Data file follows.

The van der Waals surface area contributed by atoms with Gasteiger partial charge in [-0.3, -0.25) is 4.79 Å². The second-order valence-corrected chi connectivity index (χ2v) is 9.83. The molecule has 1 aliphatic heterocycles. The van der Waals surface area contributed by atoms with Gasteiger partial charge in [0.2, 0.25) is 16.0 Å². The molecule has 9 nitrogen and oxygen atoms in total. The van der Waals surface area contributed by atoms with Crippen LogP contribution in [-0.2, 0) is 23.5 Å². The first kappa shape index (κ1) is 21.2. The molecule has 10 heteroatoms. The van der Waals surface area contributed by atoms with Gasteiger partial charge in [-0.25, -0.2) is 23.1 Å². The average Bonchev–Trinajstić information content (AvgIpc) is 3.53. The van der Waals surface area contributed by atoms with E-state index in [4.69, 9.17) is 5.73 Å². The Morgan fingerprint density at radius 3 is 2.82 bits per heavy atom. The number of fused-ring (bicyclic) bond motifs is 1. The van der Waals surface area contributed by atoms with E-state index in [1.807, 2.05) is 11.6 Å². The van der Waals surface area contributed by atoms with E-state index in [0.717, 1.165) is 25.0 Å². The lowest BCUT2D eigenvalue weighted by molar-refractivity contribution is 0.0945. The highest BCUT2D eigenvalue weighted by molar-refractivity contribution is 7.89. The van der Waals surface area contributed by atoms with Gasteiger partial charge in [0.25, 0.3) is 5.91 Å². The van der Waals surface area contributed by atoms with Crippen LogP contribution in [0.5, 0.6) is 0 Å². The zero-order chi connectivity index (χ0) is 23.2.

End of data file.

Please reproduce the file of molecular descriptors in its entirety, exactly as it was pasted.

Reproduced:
The van der Waals surface area contributed by atoms with Gasteiger partial charge in [-0.3, -0.25) is 4.79 Å². The second-order valence-corrected chi connectivity index (χ2v) is 9.83. The molecule has 1 aliphatic heterocycles. The van der Waals surface area contributed by atoms with Gasteiger partial charge in [0.2, 0.25) is 16.0 Å². The molecule has 9 nitrogen and oxygen atoms in total. The van der Waals surface area contributed by atoms with Crippen LogP contribution in [-0.2, 0) is 23.5 Å². The first kappa shape index (κ1) is 21.2. The molecule has 10 heteroatoms. The van der Waals surface area contributed by atoms with Gasteiger partial charge in [-0.25, -0.2) is 23.1 Å². The average Bonchev–Trinajstić information content (AvgIpc) is 3.53. The van der Waals surface area contributed by atoms with E-state index in [4.69, 9.17) is 5.73 Å². The Morgan fingerprint density at radius 3 is 2.82 bits per heavy atom. The number of fused-ring (bicyclic) bond motifs is 1. The van der Waals surface area contributed by atoms with E-state index in [1.807, 2.05) is 11.6 Å². The van der Waals surface area contributed by atoms with E-state index in [0.717, 1.165) is 25.0 Å². The lowest BCUT2D eigenvalue weighted by molar-refractivity contribution is 0.0945. The highest BCUT2D eigenvalue weighted by molar-refractivity contribution is 7.89. The van der Waals surface area contributed by atoms with Gasteiger partial charge in [0.25, 0.3) is 5.91 Å². The van der Waals surface area contributed by atoms with Crippen LogP contribution in [0.5, 0.6) is 0 Å². The zero-order chi connectivity index (χ0) is 23.2.